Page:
and Submitted October 6, 2017 Pasadena, California
from the United States District Court for the Central
District of California Cormac J. Carney, District Judge,
Presiding D.C. No. 8:12-cr-00011-CJC-1
T. Chen (argued), Glendale, California, for
Luotto Wolf (argued), Assistant United States Attorney;
Dennise D. Willett, Chief, Santa Ana Branch Office; United
States Attorney's Office, Los Angeles, California; for
Before: Andrew J. Kleinfeld, Susan P. Graber, and Morgan
Christen, Circuit Judges.
panel affirmed a conviction for distributing controlled
prescription drugs in violation of 21 U.S.C. §
841(a)(1), in a case in which the defendant contended that
the government's expert witness offered a legal
conclusion in violation of Fed.R.Evid. 702 and 704.
panel held that if the terms used by an expert witness do not
have a specialized meaning in law and do not represent an
attempt to instruct the jury on the law, or how to apply the
law to the facts of the case, the testimony is not an
impermissible legal conclusion. The panel held that the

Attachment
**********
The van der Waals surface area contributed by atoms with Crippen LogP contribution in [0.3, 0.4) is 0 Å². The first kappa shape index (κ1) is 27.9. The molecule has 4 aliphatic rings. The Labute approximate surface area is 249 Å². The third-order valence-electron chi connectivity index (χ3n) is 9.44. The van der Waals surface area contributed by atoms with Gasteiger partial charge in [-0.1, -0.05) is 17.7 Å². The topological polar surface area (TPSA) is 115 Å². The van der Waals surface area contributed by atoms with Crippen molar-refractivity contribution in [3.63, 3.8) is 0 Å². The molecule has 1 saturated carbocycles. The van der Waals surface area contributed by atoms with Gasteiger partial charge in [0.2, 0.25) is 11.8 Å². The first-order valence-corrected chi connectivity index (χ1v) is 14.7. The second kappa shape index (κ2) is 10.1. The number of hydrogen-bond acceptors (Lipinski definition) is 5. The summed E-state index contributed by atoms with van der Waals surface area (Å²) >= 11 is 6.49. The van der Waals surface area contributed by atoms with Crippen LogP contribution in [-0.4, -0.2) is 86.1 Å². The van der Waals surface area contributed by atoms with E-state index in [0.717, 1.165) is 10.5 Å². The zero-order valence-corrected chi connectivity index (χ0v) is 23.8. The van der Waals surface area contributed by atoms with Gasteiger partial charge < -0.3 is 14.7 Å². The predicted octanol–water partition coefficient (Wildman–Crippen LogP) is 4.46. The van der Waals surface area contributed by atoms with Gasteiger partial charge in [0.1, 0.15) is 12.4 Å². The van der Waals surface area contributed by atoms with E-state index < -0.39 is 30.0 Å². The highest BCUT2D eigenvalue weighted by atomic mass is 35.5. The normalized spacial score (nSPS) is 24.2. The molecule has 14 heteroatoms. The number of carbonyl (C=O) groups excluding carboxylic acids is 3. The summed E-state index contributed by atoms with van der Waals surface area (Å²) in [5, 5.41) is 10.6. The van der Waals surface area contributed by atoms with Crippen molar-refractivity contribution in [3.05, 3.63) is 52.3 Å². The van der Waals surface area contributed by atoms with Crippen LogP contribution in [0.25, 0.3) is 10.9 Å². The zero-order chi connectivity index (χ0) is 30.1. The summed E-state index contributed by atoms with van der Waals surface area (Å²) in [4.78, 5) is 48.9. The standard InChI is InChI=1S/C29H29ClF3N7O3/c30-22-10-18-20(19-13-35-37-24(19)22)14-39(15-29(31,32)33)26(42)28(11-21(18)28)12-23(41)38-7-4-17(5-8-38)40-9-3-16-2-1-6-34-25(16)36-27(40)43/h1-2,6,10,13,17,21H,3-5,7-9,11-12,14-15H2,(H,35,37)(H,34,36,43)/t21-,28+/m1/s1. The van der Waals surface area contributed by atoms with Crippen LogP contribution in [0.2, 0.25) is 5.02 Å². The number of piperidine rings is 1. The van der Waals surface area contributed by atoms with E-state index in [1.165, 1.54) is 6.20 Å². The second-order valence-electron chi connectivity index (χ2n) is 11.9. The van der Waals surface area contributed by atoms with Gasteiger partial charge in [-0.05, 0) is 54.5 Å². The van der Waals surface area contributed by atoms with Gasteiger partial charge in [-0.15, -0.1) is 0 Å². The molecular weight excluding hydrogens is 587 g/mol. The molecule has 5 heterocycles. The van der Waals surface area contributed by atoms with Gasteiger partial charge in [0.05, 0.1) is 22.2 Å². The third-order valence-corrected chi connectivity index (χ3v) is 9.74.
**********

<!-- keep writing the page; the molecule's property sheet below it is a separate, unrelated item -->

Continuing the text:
district court in this case did not plainly err by admitting
the expert testimony of a witness who did not substitute his
judgment for the jury's but provided a professional
opinion about whether a course of conduct comported with the
standard of care prevalent in the medical community.
reasons stated in a concurrently-filed memorandum
disposition, the panel vacated the sentence and remanded for
CHRISTEN, CIRCUIT JUDGE
Julio Diaz appeals his conviction and sentence under 21
U.S.C. § 841(a)(1), contending that the government's
expert witness offered a legal conclusion in violation of
Federal Rules of Evidence 702 and 704. We reject his
contention and affirm his conviction.
1995 until 2011, Dr. Julio Diaz operated a clinic in Santa
Barbara that catered to geriatric patients. In 2005, the
clinic also started offering pain management and treatment.
According to the government, this aspect of Diaz's
practice soon evolved into little more than a facade for the
illegal distribution of narcotics. Between 2008 and 2011,
Diaz wrote more than 50, 000 prescriptions and prescribed
more than 5 million opiate pills, with several patients being
prescribed, on average, more than 60 tablets per day. In
2012, Diaz was indicted for 88 counts of distributing
controlled prescription drugs in violation of 21 ...